eBay sets up mobile commerce push

eBay sets up mobile commerce push

Summary: E-marketplace vendor's decision to acquire mobile app developer, Critical Path Software, will put eBay in good stead over next few years as mobile commerce is expected to develop strongly, notes industry analyst.

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eBay's plans this week to buy over its erstwhile mobile app developer, Critical Path Software, will place the Web marketplace operator in a good position to take advantage of the growing mobile commerce industry.

Craig Skinner, senior consultant at Ovum, noted that Critical Path had been working with eBay over the past two years, producing the Internet vendor's mobile apps and Web portals such as StubHub, Shopping.com and eBay's Apple iPhone app. With this in mind, the analyst said, the acquisition was about "in-housing and integrating mobile development talent". Details of the merger were undisclosed.

Skinner explained: "Critical Path has been concentrated on [Apple] iOS development, and this will give eBay an opportunity to apply these development skills across other [mobile] platforms where their current mobile apps are not as well developed."

He added that the acquisition will stand eBay in good stead, as the mobile commerce industry is expected to continue developing strongly over the next few years. This growth is primarily because "technology is no longer the barrier" with today's fast, responsive 3G wireless networks and an abundance of highly functional mobile devices with easy-to-use interfaces, he said. To this end, mobile customers have become accustomed to making mobile purchases, particularly of apps as well as in-app content purchases, he noted.

Skinner predicted that the next growth area for mobile commerce will look at integrating mobile payment technology that can be used on-the-go. He cited shopping apps that allow users to scan the barcode of an item, make an online price comparison and complete the purchase using their mobile device, as an example of the next frontier for mobile commerce.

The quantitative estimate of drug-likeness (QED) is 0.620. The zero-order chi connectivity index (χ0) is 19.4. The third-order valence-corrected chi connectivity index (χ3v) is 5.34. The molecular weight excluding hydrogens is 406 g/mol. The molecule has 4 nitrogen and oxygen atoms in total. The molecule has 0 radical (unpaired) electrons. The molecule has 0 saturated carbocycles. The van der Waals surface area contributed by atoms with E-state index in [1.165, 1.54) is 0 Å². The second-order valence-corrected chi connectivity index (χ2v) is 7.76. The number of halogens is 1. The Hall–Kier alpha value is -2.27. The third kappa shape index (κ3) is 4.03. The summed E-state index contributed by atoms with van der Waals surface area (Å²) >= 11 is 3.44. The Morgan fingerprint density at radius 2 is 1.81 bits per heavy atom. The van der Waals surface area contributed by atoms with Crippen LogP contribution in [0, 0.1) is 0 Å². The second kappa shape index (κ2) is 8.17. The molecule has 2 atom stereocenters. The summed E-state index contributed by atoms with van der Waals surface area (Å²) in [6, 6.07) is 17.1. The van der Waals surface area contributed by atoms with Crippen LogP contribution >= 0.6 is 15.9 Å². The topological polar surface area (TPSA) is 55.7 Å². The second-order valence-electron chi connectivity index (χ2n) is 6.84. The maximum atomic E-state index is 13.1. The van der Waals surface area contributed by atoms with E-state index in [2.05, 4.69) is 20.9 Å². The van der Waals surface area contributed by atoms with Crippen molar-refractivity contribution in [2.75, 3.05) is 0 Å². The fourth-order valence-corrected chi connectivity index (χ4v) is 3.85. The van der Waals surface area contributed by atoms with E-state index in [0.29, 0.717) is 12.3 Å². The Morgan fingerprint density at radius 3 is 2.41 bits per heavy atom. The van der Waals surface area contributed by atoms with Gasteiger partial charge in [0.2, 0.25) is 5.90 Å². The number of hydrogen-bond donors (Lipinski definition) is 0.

In a press statement, eBay said Critical Path's "proven development capabilities" will play an integral role in enabling the Internet company to accelerate improvements to its customers' mobile experience.

Mark Carges, CTO and senior vice president for global products at eBay Marketplaces, said in the release: "We're very serious about innovating in mobile commerce, and this acquisition underscores our commitment to bringing the very best and brightest in the field to eBay."

Carges added that integrating Critical Path into the wider organization will be a "big win" for mobile shoppers, with the promise to "make shopping and selling anywhere, anytime, for almost anything, even better".

ZDNet Asia's sister site, CNET News, earlier reported that the acquisition is one of several eBay made this year. In June, the Web vendor bought RedLaser, a developer of an iOS app that enables iPhones to scan barcodes to compare products and prices. eBay earlier in December also picked up Milo, a shopping service that ties online and offline shopping activities.

The company's subsidiary payment service provider, PayPal, had also identified the mobile commerce market as a growth area.

In a July interview, Laura Chambers, senior director of PayPal Mobile, told ZDNet Asia that the company had released its Mobile Payment Library application programming interface (API) to simplify payment processes for mobile users.

Chambers also pointed out that the Asia-Pacific region, in particular, is a market that PayPal wants to be heavily involved in. Citing figures from research firm Informa, she said the region accounted for US$24 billion of the global US$30 billion mobile commerce market in 2009. The region's contribution is expected to rise to US$139 billion in 2012.

Topics: Hardware, Mobile OS, Mobility, Software

Kevin Kwang

About Kevin Kwang

A Singapore-based freelance IT writer, Kevin made the move from custom publishing focusing on travel and lifestyle to the ever-changing, jargon-filled world of IT and biz tech reporting, and considered this somewhat a leap of faith. Since then, he has covered a myriad of beats including security, mobile communications, and cloud computing.

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